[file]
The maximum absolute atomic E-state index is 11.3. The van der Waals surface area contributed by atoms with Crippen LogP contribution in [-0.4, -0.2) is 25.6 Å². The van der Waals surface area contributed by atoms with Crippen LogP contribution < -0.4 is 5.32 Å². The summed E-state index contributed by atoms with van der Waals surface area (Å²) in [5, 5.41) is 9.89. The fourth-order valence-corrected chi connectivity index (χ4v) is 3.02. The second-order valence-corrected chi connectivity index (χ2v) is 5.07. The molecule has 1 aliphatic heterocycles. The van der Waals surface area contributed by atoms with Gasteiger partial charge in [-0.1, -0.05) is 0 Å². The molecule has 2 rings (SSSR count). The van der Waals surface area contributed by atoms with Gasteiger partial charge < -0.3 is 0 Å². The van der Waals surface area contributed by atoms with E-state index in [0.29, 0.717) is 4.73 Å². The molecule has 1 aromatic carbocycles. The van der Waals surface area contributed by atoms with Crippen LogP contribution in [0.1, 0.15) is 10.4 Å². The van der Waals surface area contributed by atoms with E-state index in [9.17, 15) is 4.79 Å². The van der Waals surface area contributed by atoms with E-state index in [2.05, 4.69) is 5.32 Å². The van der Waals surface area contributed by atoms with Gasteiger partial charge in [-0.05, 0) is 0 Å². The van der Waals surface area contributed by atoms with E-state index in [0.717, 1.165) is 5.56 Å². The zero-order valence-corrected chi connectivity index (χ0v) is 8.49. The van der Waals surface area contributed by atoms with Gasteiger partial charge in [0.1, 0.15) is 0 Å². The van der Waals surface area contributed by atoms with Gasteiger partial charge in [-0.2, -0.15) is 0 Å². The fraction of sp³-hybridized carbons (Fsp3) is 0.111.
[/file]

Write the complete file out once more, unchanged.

The maximum absolute atomic E-state index is 11.3. The van der Waals surface area contributed by atoms with Crippen LogP contribution in [-0.4, -0.2) is 25.6 Å². The van der Waals surface area contributed by atoms with Crippen LogP contribution < -0.4 is 5.32 Å². The summed E-state index contributed by atoms with van der Waals surface area (Å²) in [5, 5.41) is 9.89. The fourth-order valence-corrected chi connectivity index (χ4v) is 3.02. The second-order valence-corrected chi connectivity index (χ2v) is 5.07. The molecule has 1 aliphatic heterocycles. The van der Waals surface area contributed by atoms with Gasteiger partial charge in [-0.1, -0.05) is 0 Å². The molecule has 2 rings (SSSR count). The van der Waals surface area contributed by atoms with Gasteiger partial charge < -0.3 is 0 Å². The van der Waals surface area contributed by atoms with E-state index in [0.29, 0.717) is 4.73 Å². The molecule has 1 aromatic carbocycles. The van der Waals surface area contributed by atoms with Crippen LogP contribution in [0.1, 0.15) is 10.4 Å². The van der Waals surface area contributed by atoms with E-state index in [9.17, 15) is 4.79 Å². The van der Waals surface area contributed by atoms with E-state index in [2.05, 4.69) is 5.32 Å². The van der Waals surface area contributed by atoms with Gasteiger partial charge in [-0.05, 0) is 0 Å². The van der Waals surface area contributed by atoms with E-state index in [0.717, 1.165) is 5.56 Å². The zero-order valence-corrected chi connectivity index (χ0v) is 8.49. The van der Waals surface area contributed by atoms with Gasteiger partial charge in [0.1, 0.15) is 0 Å². The van der Waals surface area contributed by atoms with Gasteiger partial charge in [-0.2, -0.15) is 0 Å². The fraction of sp³-hybridized carbons (Fsp3) is 0.111.